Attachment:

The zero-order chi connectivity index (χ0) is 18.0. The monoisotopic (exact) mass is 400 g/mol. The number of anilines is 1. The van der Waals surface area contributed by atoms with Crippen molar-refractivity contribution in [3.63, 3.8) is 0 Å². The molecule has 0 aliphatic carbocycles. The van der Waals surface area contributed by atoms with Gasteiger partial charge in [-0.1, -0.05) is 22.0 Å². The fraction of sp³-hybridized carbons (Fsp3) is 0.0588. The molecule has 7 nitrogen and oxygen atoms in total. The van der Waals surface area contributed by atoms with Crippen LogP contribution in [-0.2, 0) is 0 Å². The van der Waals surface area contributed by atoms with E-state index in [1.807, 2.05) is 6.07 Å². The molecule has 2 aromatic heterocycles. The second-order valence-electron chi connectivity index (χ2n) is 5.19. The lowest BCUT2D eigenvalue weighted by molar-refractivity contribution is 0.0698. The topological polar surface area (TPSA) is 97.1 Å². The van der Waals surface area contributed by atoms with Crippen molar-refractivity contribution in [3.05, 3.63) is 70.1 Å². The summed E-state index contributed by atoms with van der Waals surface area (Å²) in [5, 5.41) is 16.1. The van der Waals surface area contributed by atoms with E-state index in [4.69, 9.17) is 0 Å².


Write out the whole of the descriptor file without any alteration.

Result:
The zero-order chi connectivity index (χ0) is 18.0. The monoisotopic (exact) mass is 400 g/mol. The number of anilines is 1. The van der Waals surface area contributed by atoms with Crippen molar-refractivity contribution in [3.63, 3.8) is 0 Å². The molecule has 0 aliphatic carbocycles. The van der Waals surface area contributed by atoms with Gasteiger partial charge in [-0.1, -0.05) is 22.0 Å². The fraction of sp³-hybridized carbons (Fsp3) is 0.0588. The molecule has 7 nitrogen and oxygen atoms in total. The van der Waals surface area contributed by atoms with Crippen LogP contribution in [-0.2, 0) is 0 Å². The van der Waals surface area contributed by atoms with E-state index in [1.807, 2.05) is 6.07 Å². The molecule has 2 aromatic heterocycles. The second-order valence-electron chi connectivity index (χ2n) is 5.19. The lowest BCUT2D eigenvalue weighted by molar-refractivity contribution is 0.0698. The topological polar surface area (TPSA) is 97.1 Å². The van der Waals surface area contributed by atoms with Crippen molar-refractivity contribution in [3.05, 3.63) is 70.1 Å². The summed E-state index contributed by atoms with van der Waals surface area (Å²) in [5, 5.41) is 16.1. The van der Waals surface area contributed by atoms with E-state index in [4.69, 9.17) is 0 Å².